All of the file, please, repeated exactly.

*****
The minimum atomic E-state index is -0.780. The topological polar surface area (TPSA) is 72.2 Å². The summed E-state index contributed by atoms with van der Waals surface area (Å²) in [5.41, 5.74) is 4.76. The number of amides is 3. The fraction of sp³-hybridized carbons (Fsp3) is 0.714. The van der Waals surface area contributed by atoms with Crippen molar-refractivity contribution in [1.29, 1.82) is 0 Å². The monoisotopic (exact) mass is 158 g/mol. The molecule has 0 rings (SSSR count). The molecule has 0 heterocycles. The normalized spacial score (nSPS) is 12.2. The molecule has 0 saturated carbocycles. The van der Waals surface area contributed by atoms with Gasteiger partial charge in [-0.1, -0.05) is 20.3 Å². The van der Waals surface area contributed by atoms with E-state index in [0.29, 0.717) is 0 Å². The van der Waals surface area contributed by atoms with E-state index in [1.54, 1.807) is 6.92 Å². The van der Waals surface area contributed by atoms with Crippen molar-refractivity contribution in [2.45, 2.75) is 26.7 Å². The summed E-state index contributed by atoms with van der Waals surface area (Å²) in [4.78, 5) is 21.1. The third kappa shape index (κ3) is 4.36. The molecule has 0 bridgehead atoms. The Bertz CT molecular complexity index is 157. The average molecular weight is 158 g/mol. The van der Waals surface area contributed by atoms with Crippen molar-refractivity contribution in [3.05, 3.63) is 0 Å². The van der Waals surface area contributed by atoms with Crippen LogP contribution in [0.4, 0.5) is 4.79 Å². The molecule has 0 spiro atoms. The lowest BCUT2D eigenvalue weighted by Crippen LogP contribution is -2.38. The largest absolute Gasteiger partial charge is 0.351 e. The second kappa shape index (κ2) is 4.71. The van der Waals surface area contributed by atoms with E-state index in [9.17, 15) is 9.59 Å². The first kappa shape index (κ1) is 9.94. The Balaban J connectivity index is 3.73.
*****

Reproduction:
The minimum atomic E-state index is -0.780. The topological polar surface area (TPSA) is 72.2 Å². The summed E-state index contributed by atoms with van der Waals surface area (Å²) in [5.41, 5.74) is 4.76. The number of amides is 3. The fraction of sp³-hybridized carbons (Fsp3) is 0.714. The van der Waals surface area contributed by atoms with Crippen molar-refractivity contribution in [1.29, 1.82) is 0 Å². The monoisotopic (exact) mass is 158 g/mol. The molecule has 0 rings (SSSR count). The molecule has 0 heterocycles. The normalized spacial score (nSPS) is 12.2. The molecule has 0 saturated carbocycles. The van der Waals surface area contributed by atoms with Gasteiger partial charge in [-0.1, -0.05) is 20.3 Å². The van der Waals surface area contributed by atoms with E-state index in [0.29, 0.717) is 0 Å². The van der Waals surface area contributed by atoms with E-state index in [1.54, 1.807) is 6.92 Å². The van der Waals surface area contributed by atoms with Crippen molar-refractivity contribution in [2.45, 2.75) is 26.7 Å². The summed E-state index contributed by atoms with van der Waals surface area (Å²) in [4.78, 5) is 21.1. The third kappa shape index (κ3) is 4.36. The molecule has 0 bridgehead atoms. The Bertz CT molecular complexity index is 157. The average molecular weight is 158 g/mol. The van der Waals surface area contributed by atoms with Crippen molar-refractivity contribution in [3.05, 3.63) is 0 Å². The van der Waals surface area contributed by atoms with Crippen LogP contribution in [0.4, 0.5) is 4.79 Å². The molecule has 0 spiro atoms. The lowest BCUT2D eigenvalue weighted by Crippen LogP contribution is -2.38. The largest absolute Gasteiger partial charge is 0.351 e. The second kappa shape index (κ2) is 4.71. The van der Waals surface area contributed by atoms with E-state index in [9.17, 15) is 9.59 Å². The first kappa shape index (κ1) is 9.94. The Balaban J connectivity index is 3.73.